Many have tried. None have succeeded. Dozens of "iPad killers" have come and gone, with none of them remotely coming to close to murdering Apple's (NAS: AAPL) flagship tablet. That's not for a lack of trying, and the trying ain't about to stop. Microsoft (NAS: MSFT) is taking a shot with Surface, but its strategy is already full of holes.
Mobile platform archenemy Google (NAS: GOOG) has just unveiled a new Nexus 10 tablet built by hardware arch-frenemy Samsung. While I won't go as far as to call the Nexus 10 an "iPad killer," the device doeslook like it could be the first real credible threat to iPad domination in recent memory.
Can the Nexus 10 give the iPad a run for its money?
Beating Apple at its own game
If there's three things that rank right at the top of Apple's priority list, it's being the "thinnest and lightest [insert iDevice name here] we've ever made" combined with featuring "the highest-resolution display we've ever made." With that in mind, it may be quite painful for Apple to learn that the Nexus 10 is thinner, lighter, and has a higher-resolution display than the fourth-generation iPad -- and undercuts its price points by $100.
iPad (left) vs. Nexus 10 (right). Sources: Apple, Google.
Let's pit these two tablets head-to-head on specs.
iPad with Retina display (fourth-generation, Wi-Fi only)
241.2 mm x 185.7 mm x 9.4 mm
263.9 mm x 177.6 mm x 8.9 mm
2048 x 1536
2560 x 1600
Rear-facing 5-megapixel, front-facing 1.2-megapixel
Rear-facing 5-megapixel, front-facing 1.9-megapixel
Samsung Exynos 5
16 GB / 32 GB / 64 GB
16 GB / 32 GB
$499 / $599 / $699
$399 / $499
Sources: Apple, Google.
However, as obsessed as Apple is with build quality, Samsung is equally obsessed with plastic. The Nexus 10's thin design is made possible in part by using the material, but the display certainly has Apple beat on the spec front.
History has shown that competing on specs and price alone haven't been sufficient for competitors to see success. Microsoft didn't get that memo, though, since it's starting at the same $499 entry-level price point. Instead, the market has voted that it places high value on content availability, so spec battles don't paint the full picture.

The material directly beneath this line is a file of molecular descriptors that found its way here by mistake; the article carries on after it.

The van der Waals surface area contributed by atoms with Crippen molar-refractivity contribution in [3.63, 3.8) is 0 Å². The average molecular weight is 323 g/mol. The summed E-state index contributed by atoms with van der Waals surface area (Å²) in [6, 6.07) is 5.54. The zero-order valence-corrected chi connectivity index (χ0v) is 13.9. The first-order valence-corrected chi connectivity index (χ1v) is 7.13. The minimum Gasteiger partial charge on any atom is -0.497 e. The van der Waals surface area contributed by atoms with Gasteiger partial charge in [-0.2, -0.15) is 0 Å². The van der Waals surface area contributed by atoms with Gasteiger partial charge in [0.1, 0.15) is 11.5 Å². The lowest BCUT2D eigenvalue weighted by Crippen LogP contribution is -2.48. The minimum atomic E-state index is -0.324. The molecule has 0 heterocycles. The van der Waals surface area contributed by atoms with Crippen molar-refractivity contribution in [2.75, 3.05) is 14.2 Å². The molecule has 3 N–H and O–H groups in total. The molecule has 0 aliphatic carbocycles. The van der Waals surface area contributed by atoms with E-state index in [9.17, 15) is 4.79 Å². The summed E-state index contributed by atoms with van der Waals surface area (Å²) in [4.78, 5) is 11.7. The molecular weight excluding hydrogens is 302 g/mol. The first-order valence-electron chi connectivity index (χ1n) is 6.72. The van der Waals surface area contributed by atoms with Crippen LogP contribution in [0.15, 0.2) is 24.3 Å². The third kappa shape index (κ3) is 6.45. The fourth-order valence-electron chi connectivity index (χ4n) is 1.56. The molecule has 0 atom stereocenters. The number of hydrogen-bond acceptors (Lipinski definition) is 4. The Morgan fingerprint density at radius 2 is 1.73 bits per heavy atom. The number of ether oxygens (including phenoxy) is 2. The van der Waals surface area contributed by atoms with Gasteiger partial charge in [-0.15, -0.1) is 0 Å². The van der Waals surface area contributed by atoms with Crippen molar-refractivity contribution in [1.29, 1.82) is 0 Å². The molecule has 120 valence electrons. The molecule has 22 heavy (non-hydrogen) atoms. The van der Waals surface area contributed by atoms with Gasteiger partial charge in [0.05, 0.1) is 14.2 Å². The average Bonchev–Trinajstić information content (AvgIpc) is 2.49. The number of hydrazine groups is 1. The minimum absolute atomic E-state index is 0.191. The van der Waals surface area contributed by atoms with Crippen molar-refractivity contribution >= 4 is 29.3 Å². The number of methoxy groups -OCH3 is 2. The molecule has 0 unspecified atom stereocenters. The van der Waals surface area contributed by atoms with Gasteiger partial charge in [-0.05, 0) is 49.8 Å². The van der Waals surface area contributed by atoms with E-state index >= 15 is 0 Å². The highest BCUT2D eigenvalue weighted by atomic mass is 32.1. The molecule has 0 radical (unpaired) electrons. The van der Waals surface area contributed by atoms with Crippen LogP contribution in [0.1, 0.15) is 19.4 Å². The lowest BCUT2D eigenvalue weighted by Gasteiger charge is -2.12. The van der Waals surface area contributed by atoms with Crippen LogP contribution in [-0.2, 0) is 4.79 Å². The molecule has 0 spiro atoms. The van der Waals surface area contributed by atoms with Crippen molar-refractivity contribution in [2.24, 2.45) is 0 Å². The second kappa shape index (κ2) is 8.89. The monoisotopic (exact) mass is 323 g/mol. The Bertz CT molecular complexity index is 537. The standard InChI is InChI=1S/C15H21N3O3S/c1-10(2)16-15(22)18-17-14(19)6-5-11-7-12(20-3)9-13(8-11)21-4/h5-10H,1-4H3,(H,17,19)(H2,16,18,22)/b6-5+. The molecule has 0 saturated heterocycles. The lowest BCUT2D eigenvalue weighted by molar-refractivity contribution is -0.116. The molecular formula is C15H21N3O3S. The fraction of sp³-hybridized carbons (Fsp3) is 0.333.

Content is king
Google continues to hope its army of Android developers will get with the program and optimize their apps for larger tablet displays. Thus far, most of its apps are scaled up versions of its phone apps, since Android has a built-in method for scaling and resizing apps for larger canvases, in part to help mitigate resolution fragmentation within the platform.
Interestingly, Apple's initial decision to make scaled-up phone apps look absolutely terrible (by literally just enlarging them as is) turned out to be the best incentive for developers to optimize their apps for tablet form factors. It also didn't hurt that the iPad was commanding higher unit volumes, ensuring a larger audience for developers. As a result, Apple likes to boast that it has over 275,000 iPad-optimized apps in its repository now, and it takes every opportunity it can to point out the weaknesses of Android's scaled offerings.
It's more likely to kill other Androids
Nexus 10 isn't going to kill the iPad anytime soon, although it willinevitably win over some sales. I think the new tablet will certainly beat Microsoft Surface this holiday quarter, and it will undoubtedly be among the best-selling Android tablets.
That's not a hard hurdle to clear since most Android tablets have underperformed, and the Nexus 10 will probably kill more Androids than iPads.
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The article Is This The First Real Credible Threat to iPad Domination? originally appeared on Fool.com.
Evan Niu, CFA, owns shares of Apple. The Motley Fool owns shares of Apple, Google, and Microsoft. Motley Fool newsletter services recommend Apple, Google, and Microsoft. Try any of our Foolish newsletter services free for 30 days. We Fools may not all hold the same opinions, but we all believe that considering a diverse range of insights makes us better investors. The Motley Fool has a disclosure policy.
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